It’s quiet. They’re gone. It’s just me, a glass of pinot grigio and my laptop.
I do love my kids, so very much. And yes, I often miss them when they aren’t here.
But also, I so very much love my time alone.
I love the quiet. No interruptions. Following my own rhythm through the moments, the days. No one to cook for, no argument to resolve. Yes, I very much like my time alone.
But it is more than that. More than a craving for the previous, pre-kid life when my life revolved around, well, me. It’s more than that.
It’s more than being tired after years of sleepless nights with littles.
It’s more than being bored of preparing multiple meals a day.
It’s more than a need for a reprieve.
Yes, this pull to be alone is much more than all that.
I think I’m different than many, but not all. It is our society that tells us that being alone is wrong, unfulfilling, something only one would want should they be damaged goods.
50 year anniversaries are what we’re taught to aspire to. Forever. Happily ever after. Always.
But I never wanted those things. Forever didn’t sound good to me. I was pretty sure I would change my mind about this, that and the other thing sometime between now and forever. How could I commit to happily ever after? How could I know today, or 10 years ago for that matter, what I would want every day after?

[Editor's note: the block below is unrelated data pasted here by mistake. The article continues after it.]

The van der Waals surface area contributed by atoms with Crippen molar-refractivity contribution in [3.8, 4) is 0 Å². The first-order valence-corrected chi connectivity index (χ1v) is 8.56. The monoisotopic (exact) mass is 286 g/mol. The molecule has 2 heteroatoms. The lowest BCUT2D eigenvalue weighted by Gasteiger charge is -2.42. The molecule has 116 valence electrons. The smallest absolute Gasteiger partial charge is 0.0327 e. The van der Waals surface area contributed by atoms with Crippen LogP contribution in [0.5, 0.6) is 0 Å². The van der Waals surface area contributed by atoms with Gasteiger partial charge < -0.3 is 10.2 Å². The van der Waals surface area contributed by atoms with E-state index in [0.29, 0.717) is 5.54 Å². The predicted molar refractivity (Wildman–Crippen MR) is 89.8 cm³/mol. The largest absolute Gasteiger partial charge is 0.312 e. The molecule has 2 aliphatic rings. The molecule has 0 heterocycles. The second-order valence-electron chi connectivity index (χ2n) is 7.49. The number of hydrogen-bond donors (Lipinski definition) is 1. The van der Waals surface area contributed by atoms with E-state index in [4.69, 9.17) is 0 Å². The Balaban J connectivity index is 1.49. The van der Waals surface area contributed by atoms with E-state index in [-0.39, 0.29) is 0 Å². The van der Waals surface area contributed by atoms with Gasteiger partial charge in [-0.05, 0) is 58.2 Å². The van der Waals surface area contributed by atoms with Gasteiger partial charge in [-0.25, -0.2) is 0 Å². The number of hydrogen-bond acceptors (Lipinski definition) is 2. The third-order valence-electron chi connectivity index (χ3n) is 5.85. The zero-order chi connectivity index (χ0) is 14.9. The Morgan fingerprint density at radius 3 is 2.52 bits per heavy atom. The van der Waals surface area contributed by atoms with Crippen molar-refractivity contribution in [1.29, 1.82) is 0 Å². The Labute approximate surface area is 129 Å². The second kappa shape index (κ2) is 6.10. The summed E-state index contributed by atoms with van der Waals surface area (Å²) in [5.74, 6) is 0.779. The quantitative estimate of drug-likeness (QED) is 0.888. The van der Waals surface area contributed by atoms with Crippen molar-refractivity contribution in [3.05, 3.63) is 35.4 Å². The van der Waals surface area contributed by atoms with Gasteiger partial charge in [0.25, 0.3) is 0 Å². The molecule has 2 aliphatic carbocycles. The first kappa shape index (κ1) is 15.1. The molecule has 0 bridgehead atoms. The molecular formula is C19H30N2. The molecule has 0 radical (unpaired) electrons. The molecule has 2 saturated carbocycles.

All I knew that I could depend on, all I knew to be true, was that I would be forever with my own damn self. That I would be spending every day, every moment, with me.
And that kind of forever, well it gets me all a-flutter. That kind of always feels juuuuuuust right.
I want my life to be my own. I want my days to be filled with my priorities, my dreams. I want to read when I want to and do the dishes later. I want to feed the kids cereal again and eat yet another bowl of kitchari. I want to be first in line. I want to be my own number one.
I know when I do this, I am filled with more joy.
I know when I do this, I have more energy.
I know when I do this, I mother a thousand times better than before.
It’s not easy, in a world of couple-privilege, to choose to be alone. To tell the world, no, I do not want a husband. And yes, I do own this house.
No, they don’t need a step-dad. And yes, I’m rocking this on my own. Thank you very much.
Because I got this, this alone thing.
It’s everything I always wanted.
That doesn’t mean I don’t love, that my time is so preciously mine that there’s no space for friendship and romance and community.
In fact, my life is FULL. Really full.
I’ve got good people. Ones to laugh with. Ones to call in need. Ones to help and ones to care for. I’ve got people, same as I’ve always had people.
And now I can love them the way I’m meant to. Now I can give them my best.
Because my best only shows up when I follow my own rhythm, when I make my own moves.
My best comes from the quiet, the solitude, the rest.
My best comes from the afternoon reading, the lonely kayak down the river, the hour on the deck with wine and my laptop.
I’m meant to be alone. It is not something I wish could be different. It is something I chose.
Yesterday was a hard day. I muddled through the morning well enough, no yelling to get the boys out of the house early for my oldest son’s piano lesson before school. I had hoped to then be able to walk my other boy the 5 blocks to kindergarten but I got pulled back to my bed, needing a few minutes rest and then we weren’t ready in time. So like every day, we drove.